World leaders kick off climate change conference in Paris

High-level climate talks have begun in Paris, aimed at signing a long-term deal to reduce global carbon emissions.
More than 150 world leaders have converged to launch the two-week talks, known as COP21.
The last major meeting in 2009 ended in failure. But French Foreign Minister Laurent Fabius, who is chairing the meeting, said a deal was within reach.
Most of the discussions are expected to centre on an agreement to limit global warming to 2C (3.6F).
Assessments of the more than 180 national plans that have been submitted by countries suggest that if they were implemented the world would see a rise of nearer to 3C.
Peruvian Environment Minister Manuel Pulgar Vidal declared this year’s meeting open on Monday.
Strong action on carbon emissions is essential for multiple reasons, said Mr Vidal, who hosted last year’s UN climate conference in Lima.
Mr Vidal said a deal would show the world that countries can work together to fight global warming as well as terrorism.
COP21 live: The latest updates from Paris.
Christiana Figueres, the head of the UN’s climate change negotiations, addressed delegates at the start of the summit.
“Never before has a responsibility so great been in the hands of so few,” she said. “The world is looking to you. The world is counting on you.”
UN climate conference 30 Nov – 11 Dec 2015
COP 21 – the 21st session of the Conference of the Parties – will see more than 190 nations gather in Paris to discuss a possible new global agreement on climate change, aimed at reducing greenhouse gas emissions to avoid the threat of dangerous warming due to human activities.
COP21 live: The latest updates from Paris
Explained: What is climate change?
In video: Why does the Paris conference matter?
Analysis: From BBC environment correspondent Matt McGrath
More: BBC News special report
The talks are taking place amid tight security, two weeks after attacks in Paris claimed by the so-called Islamic State (IS) group.
Negotiators from 195 countries will try to reach a deal at the meeting.
This year, world leaders are attending the start of the two-week meeting to give impetus to the talks.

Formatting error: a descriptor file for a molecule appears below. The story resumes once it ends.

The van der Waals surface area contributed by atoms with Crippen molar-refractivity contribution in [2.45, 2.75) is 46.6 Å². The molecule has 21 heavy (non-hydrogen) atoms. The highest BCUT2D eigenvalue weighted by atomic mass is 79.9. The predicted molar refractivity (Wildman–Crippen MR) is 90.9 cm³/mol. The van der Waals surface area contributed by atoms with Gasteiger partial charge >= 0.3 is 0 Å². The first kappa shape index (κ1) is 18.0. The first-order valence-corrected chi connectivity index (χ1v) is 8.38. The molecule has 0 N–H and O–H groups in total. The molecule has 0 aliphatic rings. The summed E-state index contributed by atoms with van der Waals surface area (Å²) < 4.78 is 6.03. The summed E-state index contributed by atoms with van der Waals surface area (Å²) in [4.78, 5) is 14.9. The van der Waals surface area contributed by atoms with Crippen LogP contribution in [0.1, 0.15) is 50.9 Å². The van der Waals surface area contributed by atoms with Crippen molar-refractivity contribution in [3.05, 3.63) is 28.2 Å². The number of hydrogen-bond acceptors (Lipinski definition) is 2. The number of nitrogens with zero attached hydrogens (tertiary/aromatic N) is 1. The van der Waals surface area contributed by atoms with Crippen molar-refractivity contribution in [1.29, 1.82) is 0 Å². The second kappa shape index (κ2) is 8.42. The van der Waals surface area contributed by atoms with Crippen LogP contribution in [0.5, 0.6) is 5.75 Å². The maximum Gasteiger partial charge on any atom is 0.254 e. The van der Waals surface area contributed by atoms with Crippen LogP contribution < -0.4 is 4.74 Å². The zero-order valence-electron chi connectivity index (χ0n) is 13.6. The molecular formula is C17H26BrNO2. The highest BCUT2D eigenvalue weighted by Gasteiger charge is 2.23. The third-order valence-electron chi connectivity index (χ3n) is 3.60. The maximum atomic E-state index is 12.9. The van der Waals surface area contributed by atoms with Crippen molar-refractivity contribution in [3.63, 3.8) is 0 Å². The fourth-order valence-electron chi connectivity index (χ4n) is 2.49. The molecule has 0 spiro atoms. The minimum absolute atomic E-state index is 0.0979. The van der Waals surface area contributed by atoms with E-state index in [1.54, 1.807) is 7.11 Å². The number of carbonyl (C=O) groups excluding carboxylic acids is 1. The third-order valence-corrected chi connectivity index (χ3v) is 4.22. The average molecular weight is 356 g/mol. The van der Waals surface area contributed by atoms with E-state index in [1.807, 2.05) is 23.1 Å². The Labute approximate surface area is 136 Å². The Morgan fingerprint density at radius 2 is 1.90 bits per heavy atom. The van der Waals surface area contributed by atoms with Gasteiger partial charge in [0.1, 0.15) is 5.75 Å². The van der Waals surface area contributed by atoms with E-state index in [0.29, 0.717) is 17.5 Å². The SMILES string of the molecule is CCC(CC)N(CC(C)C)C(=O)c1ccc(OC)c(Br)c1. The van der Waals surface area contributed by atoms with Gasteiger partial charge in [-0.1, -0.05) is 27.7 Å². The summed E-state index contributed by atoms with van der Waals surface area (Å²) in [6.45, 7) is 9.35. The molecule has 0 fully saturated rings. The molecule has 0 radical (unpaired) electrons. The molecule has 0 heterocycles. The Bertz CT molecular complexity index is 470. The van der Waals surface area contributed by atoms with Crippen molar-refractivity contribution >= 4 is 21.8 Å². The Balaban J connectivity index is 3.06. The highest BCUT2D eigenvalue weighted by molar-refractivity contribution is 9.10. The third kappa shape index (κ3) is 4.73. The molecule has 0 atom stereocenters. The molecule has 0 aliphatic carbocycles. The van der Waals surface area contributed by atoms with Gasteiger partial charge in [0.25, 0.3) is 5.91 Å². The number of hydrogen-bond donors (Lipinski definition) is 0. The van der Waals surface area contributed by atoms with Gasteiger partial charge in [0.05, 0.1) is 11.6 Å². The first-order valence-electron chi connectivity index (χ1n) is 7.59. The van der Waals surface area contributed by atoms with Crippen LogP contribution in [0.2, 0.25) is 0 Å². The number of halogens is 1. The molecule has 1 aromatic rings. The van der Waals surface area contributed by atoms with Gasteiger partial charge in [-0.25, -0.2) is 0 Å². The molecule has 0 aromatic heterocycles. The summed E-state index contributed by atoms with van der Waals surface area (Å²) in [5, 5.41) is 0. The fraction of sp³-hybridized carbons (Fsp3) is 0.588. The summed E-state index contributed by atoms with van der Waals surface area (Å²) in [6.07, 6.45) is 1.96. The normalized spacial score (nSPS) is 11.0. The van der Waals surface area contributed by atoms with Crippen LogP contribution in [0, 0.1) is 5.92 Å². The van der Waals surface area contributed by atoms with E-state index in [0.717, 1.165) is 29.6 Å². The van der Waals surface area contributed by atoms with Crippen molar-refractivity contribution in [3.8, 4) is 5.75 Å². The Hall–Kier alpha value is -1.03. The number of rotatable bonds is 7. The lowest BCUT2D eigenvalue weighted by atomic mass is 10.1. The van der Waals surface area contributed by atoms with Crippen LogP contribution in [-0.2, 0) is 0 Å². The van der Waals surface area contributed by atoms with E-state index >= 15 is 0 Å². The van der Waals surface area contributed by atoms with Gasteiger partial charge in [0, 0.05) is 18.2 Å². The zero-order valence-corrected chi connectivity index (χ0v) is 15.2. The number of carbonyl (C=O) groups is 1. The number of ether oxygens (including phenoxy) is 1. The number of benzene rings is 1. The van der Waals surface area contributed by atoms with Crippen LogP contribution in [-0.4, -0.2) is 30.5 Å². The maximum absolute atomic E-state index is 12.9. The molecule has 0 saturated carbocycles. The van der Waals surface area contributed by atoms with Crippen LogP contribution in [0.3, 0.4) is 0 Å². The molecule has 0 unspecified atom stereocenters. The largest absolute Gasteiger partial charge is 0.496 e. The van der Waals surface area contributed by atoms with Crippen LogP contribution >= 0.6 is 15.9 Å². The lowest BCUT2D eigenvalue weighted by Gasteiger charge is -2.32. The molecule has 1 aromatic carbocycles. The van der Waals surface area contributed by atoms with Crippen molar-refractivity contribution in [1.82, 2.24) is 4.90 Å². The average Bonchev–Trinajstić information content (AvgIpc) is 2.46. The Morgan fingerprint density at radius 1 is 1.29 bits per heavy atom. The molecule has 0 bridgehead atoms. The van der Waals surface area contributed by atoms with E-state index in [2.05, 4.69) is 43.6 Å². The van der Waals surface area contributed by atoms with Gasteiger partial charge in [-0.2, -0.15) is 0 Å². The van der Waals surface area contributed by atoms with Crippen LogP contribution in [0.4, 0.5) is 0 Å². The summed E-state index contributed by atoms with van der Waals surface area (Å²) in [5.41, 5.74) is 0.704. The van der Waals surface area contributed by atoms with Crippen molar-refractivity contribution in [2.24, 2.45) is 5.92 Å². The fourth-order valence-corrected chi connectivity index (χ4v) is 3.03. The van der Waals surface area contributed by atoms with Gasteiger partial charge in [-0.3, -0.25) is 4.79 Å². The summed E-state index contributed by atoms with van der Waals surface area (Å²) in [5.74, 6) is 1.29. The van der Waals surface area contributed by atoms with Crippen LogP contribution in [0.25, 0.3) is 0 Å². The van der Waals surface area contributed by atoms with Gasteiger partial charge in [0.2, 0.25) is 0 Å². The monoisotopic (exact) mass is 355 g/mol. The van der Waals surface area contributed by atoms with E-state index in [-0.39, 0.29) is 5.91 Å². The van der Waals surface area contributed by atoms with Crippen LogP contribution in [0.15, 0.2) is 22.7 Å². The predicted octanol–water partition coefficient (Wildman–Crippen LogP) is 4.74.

Some 150 heads of state, including US President Barack Obama and his Chinese counterpart Xi Jinping, have arrived at the summit.
Key issues
Major points of contention include:
Limits: The UN has endorsed a goal of limiting global warming to no more than 2C over pre-industrial levels by the end of the century. But more than 100 poorer countries and low-lying, small-island states are calling for a tougher goal of 1.5C.
Fairness: Developing nations say industrialised countries should do more to cut emissions, having polluted for much longer. But rich countries insist that the burden must be shared to reach the 2C target.
Money: One of the few firm decisions from the 2009 UN climate conference in Copenhagen was a pledge from rich economies to provide $100 billion (93 billion euros) a year in financial support for poor countries from 2020 to develop technology and build infrastructure to cut emissions. Where that money will come from and how it will be distributed has yet to be agreed.
‘Hideous problem’
Among those attending the talks is the broadcaster and naturalist Sir David Attenborough. He said he was not confident that the Paris talks would produce a deal to tackle the “hideous problem” of climate change.
“We know the consequences of a rise of temperature, what it will do for the oceans, for example,” he told the BBC.
“Increasing temperature of the oceans will cause havoc amongst the fish stocks and similarly increasing the temperature of the Earth is causing the spread of deserts.
“The problems of a rise in temperatures are huge; it has to be avoided at all costs.”
The Prince of Wales said that humanity faces no greater threat than climate change, as he issued a call for immediate action to tackle rising temperatures.
Charles told the summit: “Rarely in human history have so many people around the world placed their trust in so few.
“Your deliberations over the next two weeks will decide the fate not only of those alive today, but also of generations yet unborn.”

BBC

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